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Lowell bond

Architect Steve L'Heureux shows a group of Lowell Elementary School staff, MCPS administration and Lowell education innovation team members early concept designs for a complete remodel and expansion of the school. If the $88 million elementary bond passes, Lowell would use $11.4 million to renovate its 1909 building.

Missoula County Public Schools trustees met Tuesday night for the final time before the Nov. 3 election, when voters will decide the fate of the district’s $70 million high school and $88 million elementary school bond requests.

Superintendent Mark Thane gave brief updates on the bond issues, including a review of initial design meetings held with Great Falls architecture firm L’Heureux Page Werner to discuss projects planned at Lowell and Franklin schools if the elementary bond passes.

Franklin would be completely rebuilt, while Lowell would undergo significant remodeling and expansion. LPW was hired to create initial concept drawings and potentials layouts for the buildings.

“The general consensus is those were both very well received,” Thane said Tuesday.

He said the district is also working to determine a site for the new Cold Springs Elementary School, another major bond-funded project.

A majority of the students who go to the school live in the Linda Vista, Maloney Ranch and Lower Miller Creek areas, so the district is considering rebuilding the school at a site within walking and biking distance of those students.

Trustee Korbin Bragstad asked when a decision was likely to be made.

“I wish I could answer that question,” Thane said. “We’ve identified a couple of properties, but part of it is a negotiations process, and that’s a slow process at the present time.”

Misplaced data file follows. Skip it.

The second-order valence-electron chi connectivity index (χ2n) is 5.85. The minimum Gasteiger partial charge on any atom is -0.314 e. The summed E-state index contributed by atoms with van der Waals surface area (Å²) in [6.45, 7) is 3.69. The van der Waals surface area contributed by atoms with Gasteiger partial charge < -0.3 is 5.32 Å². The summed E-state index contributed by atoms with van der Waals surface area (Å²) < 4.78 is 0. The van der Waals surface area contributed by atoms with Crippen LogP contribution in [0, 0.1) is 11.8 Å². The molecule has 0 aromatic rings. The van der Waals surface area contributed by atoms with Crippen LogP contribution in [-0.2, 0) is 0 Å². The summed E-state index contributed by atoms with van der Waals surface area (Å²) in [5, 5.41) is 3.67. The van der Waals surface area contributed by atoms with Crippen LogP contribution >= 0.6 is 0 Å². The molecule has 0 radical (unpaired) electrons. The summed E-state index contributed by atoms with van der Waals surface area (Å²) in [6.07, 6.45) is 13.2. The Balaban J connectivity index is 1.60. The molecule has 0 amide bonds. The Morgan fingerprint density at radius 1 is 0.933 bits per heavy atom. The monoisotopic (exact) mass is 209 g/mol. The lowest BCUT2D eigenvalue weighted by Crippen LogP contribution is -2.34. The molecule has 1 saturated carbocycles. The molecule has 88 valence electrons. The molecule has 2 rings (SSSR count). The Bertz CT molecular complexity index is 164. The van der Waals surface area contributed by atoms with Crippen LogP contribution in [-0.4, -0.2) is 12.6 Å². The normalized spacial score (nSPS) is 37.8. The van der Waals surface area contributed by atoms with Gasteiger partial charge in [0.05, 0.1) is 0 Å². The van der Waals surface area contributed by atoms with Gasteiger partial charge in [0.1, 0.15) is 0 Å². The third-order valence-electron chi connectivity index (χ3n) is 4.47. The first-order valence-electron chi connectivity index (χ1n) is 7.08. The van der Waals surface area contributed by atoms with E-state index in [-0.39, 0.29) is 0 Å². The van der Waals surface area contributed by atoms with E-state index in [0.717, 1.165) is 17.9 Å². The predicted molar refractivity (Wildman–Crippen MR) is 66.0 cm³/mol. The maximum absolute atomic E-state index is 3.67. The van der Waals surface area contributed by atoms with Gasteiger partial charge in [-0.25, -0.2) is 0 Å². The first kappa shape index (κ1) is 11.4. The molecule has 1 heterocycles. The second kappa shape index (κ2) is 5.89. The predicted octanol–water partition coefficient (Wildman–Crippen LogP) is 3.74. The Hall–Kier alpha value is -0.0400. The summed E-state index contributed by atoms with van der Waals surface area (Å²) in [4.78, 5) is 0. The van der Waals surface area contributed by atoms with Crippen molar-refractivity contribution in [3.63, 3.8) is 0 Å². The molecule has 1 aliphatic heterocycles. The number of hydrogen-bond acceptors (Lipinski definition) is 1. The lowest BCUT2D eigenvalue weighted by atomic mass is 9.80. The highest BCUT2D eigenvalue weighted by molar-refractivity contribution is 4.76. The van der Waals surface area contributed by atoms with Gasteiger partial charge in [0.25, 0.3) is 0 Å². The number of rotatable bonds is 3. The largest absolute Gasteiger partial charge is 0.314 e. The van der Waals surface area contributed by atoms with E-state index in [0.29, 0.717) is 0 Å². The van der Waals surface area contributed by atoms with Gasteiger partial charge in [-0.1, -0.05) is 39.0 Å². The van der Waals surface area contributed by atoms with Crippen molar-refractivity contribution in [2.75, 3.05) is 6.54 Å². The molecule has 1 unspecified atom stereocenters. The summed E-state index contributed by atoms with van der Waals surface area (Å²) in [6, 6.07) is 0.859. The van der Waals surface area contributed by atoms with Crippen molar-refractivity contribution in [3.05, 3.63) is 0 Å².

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The board also approved a series of technology purchases for MCPS, including a five-year, $133,000 contract for a new system to configure, deploy and track computers in the district, among other functions.

MCPS representatives said the new system will be up to 10 times faster than the current system.

Trustees also approved the purchase of more than $528,000 in computers, laptops and Chromebook laptops. Funding for the technology purchases comes primarily from the district’s technology levy.

As it regularly does, the board received updates on the MCPS general fund and building fund.

Burley McWilliams, operations and maintenance supervisor, reminded the board that the district’s sole elementary building reserve levy will expire in June of 2016, and the high school building reserve levy in 2018.

If the bonds pass, the district won't ask voters to renew either levy, and will instead use funds stockpiled in its building reserve fund and other income sources to cover daily and yearly maintenance costs for a few years.

After the meeting ended, the board went into a closed executive session to discuss “litigation strategy,” but did not disclose the nature of any pending or potential litigation.

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